What is the Secure Data Release Model - SDRM
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The NASTF LSID Registry is a service created for Vehicle Security Professionals from the NASTF Secure Data Release Model (SDRM), a project of the NASTF Vehicle Security Committee. SDRM is a data exchange system (see graphic below) conceived and designed cooperatively by automakers, the independent repair community, and the insurance and law enforcement communities; it allows the aftermarket to access security sensitive information related to automobiles, i.e. key codes, PIN numbers, immobilizer reset information, and similar types of information. SDRM allows access to security-related information while protecting the safety and security of consumers and the integrity of automobile security systems.
Security Information Gaps that SDRM Addresses
Up until the development of SDRM, aftermarket service providers were unable to provide a limited number of services that required the use of security-related information. In some instances, information and/or special tools required to perform certain repairs like immobilizer reset functions were protected by automaker security policies. Over the past several years, incidents of these types of repairs has increased due to proliferation of advanced security technology on large populations of mid-priced vehicles.
How SDRM Resolves Security Information Gaps
Currently, technical information is publicly available via the web on a subscription basis. Until the advent of SDRM, security-related information was blocked from most parties except dealership personnel because there was no way to verify the security credentials of the requestor. SDRM creates a Registry of automotive service/security professionals who have cleared a background check process. Automaker website subscribers who want to use security-related information can join the Registry. Security-related transactions are validated against the Registry and are fulfilled if the requestor's security credential is in good standing.
Parties Responsible for SDRM and Registry
There are currently essentially three parties building hosting and administering SDRM and the Registry:
NASTF: responsible for industry outreach, systems development, and dispute resolution. Through leadership from the NASTF Vehicle Security Committee (VSC), NASTF is responsible for bringing the parties together to identify and prioritize security information gaps and to help the Industry build and modify the systems necessary to close the gaps. The NASTF VSC has a standing Security Review Committee to manage disputes regarding enrollment in the Registry and access to security-related service information.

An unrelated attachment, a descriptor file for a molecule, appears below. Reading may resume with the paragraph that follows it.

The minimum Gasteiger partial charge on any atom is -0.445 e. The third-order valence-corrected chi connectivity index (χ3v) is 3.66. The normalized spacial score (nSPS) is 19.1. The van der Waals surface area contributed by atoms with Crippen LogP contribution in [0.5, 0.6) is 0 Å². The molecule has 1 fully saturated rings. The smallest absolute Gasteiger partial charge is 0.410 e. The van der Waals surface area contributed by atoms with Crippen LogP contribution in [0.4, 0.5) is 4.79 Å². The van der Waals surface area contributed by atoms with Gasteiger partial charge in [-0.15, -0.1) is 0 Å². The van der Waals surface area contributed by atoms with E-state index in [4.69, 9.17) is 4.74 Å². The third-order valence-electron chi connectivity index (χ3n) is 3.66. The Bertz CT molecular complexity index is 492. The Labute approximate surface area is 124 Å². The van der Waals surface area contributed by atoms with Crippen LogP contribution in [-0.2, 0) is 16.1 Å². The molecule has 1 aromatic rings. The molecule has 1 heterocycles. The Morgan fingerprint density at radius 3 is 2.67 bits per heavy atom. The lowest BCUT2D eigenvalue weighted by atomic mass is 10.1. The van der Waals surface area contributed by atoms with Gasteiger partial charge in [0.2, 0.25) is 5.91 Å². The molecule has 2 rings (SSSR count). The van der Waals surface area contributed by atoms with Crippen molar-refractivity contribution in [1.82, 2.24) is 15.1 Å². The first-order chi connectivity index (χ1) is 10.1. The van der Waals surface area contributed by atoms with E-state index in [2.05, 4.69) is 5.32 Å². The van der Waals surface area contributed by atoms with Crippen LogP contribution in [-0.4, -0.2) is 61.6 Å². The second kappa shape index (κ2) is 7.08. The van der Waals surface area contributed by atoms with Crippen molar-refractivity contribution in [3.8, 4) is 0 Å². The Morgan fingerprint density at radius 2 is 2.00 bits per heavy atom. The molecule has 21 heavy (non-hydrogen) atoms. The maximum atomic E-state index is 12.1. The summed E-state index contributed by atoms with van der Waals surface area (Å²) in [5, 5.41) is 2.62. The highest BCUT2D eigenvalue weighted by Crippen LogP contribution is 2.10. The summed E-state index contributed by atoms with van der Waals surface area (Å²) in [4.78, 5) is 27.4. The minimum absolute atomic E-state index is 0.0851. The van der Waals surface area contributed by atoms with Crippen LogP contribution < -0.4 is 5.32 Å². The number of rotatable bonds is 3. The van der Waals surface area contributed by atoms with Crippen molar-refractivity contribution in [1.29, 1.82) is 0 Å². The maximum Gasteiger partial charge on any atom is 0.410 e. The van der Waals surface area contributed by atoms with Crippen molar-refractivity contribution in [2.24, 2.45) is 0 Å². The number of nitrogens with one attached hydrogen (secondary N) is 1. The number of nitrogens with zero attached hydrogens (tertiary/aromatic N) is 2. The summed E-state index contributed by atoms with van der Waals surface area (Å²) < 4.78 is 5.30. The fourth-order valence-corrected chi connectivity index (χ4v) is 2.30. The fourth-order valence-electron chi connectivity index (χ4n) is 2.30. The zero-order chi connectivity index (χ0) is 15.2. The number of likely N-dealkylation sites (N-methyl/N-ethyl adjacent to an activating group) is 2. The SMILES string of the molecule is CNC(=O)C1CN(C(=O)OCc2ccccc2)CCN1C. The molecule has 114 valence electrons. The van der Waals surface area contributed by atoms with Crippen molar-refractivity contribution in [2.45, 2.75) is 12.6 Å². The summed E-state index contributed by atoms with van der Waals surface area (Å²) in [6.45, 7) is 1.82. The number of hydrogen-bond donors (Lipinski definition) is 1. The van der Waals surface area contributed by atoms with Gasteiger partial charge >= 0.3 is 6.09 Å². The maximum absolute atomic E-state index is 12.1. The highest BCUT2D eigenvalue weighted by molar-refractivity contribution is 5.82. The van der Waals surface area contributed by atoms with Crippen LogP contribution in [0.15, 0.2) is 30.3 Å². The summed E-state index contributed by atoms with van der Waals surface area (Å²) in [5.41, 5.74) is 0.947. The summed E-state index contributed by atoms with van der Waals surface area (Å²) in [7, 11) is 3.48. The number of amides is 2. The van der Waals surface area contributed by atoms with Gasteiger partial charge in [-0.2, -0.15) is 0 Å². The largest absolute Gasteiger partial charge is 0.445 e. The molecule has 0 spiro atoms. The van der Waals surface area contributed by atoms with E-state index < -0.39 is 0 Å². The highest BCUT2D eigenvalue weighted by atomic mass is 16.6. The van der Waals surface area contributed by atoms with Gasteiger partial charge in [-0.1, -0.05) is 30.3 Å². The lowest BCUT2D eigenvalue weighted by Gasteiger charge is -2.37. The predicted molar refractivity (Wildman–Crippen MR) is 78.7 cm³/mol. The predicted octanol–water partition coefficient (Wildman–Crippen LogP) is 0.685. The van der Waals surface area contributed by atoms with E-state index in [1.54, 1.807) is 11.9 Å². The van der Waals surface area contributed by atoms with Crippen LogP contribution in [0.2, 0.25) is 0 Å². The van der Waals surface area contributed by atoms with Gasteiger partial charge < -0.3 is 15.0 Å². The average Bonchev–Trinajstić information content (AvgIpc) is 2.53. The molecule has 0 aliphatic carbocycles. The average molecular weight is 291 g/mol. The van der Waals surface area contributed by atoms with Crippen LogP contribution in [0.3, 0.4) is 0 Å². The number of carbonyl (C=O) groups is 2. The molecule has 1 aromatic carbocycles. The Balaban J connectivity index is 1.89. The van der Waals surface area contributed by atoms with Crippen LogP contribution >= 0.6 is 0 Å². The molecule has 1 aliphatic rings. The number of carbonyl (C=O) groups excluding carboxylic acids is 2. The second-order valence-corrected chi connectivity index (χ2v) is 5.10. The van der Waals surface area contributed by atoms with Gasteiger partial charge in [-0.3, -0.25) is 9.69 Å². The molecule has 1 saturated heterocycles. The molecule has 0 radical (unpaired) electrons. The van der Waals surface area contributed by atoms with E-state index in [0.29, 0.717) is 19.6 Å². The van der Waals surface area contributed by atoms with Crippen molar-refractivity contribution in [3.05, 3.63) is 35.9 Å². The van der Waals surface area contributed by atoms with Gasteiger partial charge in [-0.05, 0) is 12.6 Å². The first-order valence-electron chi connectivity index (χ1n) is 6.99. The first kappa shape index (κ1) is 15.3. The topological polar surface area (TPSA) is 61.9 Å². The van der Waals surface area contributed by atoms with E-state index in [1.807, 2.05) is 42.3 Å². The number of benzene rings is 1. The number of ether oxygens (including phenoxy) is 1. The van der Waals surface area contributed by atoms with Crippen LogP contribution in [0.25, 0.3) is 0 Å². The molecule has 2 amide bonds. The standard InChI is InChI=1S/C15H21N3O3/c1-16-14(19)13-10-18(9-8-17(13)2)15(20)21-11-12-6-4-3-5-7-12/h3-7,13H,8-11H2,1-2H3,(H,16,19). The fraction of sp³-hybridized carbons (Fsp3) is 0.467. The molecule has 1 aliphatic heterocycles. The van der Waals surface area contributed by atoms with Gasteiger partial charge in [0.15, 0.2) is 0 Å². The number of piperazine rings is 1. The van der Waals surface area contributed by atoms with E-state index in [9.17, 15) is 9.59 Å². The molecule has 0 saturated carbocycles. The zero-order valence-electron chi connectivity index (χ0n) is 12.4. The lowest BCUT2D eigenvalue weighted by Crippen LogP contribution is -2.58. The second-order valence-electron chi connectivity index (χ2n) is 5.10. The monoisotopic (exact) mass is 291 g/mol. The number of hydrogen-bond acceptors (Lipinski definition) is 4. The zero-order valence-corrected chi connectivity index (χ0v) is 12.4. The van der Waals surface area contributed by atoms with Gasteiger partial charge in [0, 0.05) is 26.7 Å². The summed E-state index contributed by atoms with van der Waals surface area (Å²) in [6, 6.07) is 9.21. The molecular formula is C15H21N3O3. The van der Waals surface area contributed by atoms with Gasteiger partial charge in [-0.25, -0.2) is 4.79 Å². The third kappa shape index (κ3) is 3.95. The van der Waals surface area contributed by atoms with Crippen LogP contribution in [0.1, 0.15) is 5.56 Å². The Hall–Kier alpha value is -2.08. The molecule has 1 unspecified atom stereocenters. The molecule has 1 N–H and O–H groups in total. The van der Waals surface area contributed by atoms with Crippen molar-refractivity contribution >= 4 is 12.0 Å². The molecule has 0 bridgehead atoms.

Automakers: responsible to host service information websites and/or call centers that serve as the portal to security-related service information. A complete list of automaker website URLs is available on the NASTF website at the OEM Service Websites link.
ASA: responsible to host and administer the Registry website and database. ASA currently administers the application and background screening process, user support, registry audits and administrations.
NICB: responsible to log transactions with automakers that involve security-related information. The National Insurance Crime Bureau protects consumers and automakers and also represents the insurance and law enforcement communities. NICB maintains transaction logs for all security-related information and provides forensic evidence to law enforcement to investigate automotive related crimes.
How SDRM Works
The basic SDRM architecture is designed to provide system separation between automakers, NASTF and NICB through well defined simple interfaces. Each automaker website uses standard web services to communicate with NASTF and NICB. Communication of required data and responses are done conforming to Industry specified web protocols.
Benefits of SDRM
The Secure Data Release Model (SDRM) provides safeguards to automakers and their customers to allow a change in the historic/customary practice of strict limitation of access to security-related service information, tools, and components to the aftermarket.
- Consumer choice by ensuring that vehicle owners can choose aftermarket service providers who have access to security-related information, tools and components.
- Control of security-related infmration and tools by the owners of these resources - the automaker and the consumer. No outside entity has access to or control of the manufacturer's/consumer's data without strict security protocol and oversight.
- Improved indemnity (compared to many current practices) for automakers from legal actions resulting from the unauthorized use, misuse, or illegal use of any security-related information.
SDRM ensures that responsibility for governance of independent repairers falls on the independent aftermarket service industry, not automakers. SDRM also meets insurance industry expectations for security with respect to release of security-related information.